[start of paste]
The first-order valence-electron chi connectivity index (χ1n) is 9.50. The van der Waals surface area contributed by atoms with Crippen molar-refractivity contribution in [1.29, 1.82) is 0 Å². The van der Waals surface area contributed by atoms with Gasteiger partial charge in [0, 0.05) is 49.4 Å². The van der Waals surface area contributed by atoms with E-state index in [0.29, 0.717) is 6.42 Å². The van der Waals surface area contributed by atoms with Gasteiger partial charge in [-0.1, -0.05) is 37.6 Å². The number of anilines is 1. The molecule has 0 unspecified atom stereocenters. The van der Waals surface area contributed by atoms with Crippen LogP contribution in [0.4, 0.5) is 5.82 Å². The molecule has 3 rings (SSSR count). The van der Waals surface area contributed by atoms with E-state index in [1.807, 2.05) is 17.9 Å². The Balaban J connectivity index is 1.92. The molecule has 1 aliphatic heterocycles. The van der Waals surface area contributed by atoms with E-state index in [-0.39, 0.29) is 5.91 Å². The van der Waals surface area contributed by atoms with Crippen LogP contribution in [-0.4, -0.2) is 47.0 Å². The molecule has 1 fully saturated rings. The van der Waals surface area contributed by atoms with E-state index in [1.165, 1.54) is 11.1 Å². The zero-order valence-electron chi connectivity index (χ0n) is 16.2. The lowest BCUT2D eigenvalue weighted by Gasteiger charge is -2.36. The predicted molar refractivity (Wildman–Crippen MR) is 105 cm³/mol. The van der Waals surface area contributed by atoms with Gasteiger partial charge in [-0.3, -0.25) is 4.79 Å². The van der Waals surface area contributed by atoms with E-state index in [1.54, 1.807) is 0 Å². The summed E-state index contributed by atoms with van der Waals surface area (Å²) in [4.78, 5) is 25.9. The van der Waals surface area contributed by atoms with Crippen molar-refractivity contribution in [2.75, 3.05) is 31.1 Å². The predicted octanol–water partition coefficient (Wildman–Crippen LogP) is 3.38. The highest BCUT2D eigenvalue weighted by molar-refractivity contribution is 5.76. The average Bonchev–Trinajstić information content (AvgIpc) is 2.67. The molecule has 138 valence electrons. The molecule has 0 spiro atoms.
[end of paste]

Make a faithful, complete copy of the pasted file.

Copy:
The first-order valence-electron chi connectivity index (χ1n) is 9.50. The van der Waals surface area contributed by atoms with Crippen molar-refractivity contribution in [1.29, 1.82) is 0 Å². The van der Waals surface area contributed by atoms with Gasteiger partial charge in [0, 0.05) is 49.4 Å². The van der Waals surface area contributed by atoms with E-state index in [0.29, 0.717) is 6.42 Å². The van der Waals surface area contributed by atoms with Gasteiger partial charge in [-0.1, -0.05) is 37.6 Å². The number of anilines is 1. The molecule has 0 unspecified atom stereocenters. The van der Waals surface area contributed by atoms with Crippen LogP contribution in [0.4, 0.5) is 5.82 Å². The molecule has 3 rings (SSSR count). The van der Waals surface area contributed by atoms with E-state index in [1.807, 2.05) is 17.9 Å². The Balaban J connectivity index is 1.92. The molecule has 1 aliphatic heterocycles. The van der Waals surface area contributed by atoms with E-state index in [-0.39, 0.29) is 5.91 Å². The van der Waals surface area contributed by atoms with Crippen LogP contribution in [-0.4, -0.2) is 47.0 Å². The molecule has 1 fully saturated rings. The van der Waals surface area contributed by atoms with E-state index in [1.165, 1.54) is 11.1 Å². The zero-order valence-electron chi connectivity index (χ0n) is 16.2. The lowest BCUT2D eigenvalue weighted by Gasteiger charge is -2.36. The predicted molar refractivity (Wildman–Crippen MR) is 105 cm³/mol. The van der Waals surface area contributed by atoms with Gasteiger partial charge in [-0.3, -0.25) is 4.79 Å². The van der Waals surface area contributed by atoms with E-state index in [1.54, 1.807) is 0 Å². The summed E-state index contributed by atoms with van der Waals surface area (Å²) in [4.78, 5) is 25.9. The van der Waals surface area contributed by atoms with Crippen molar-refractivity contribution in [2.75, 3.05) is 31.1 Å². The predicted octanol–water partition coefficient (Wildman–Crippen LogP) is 3.38. The highest BCUT2D eigenvalue weighted by molar-refractivity contribution is 5.76. The average Bonchev–Trinajstić information content (AvgIpc) is 2.67. The molecule has 138 valence electrons. The molecule has 0 spiro atoms.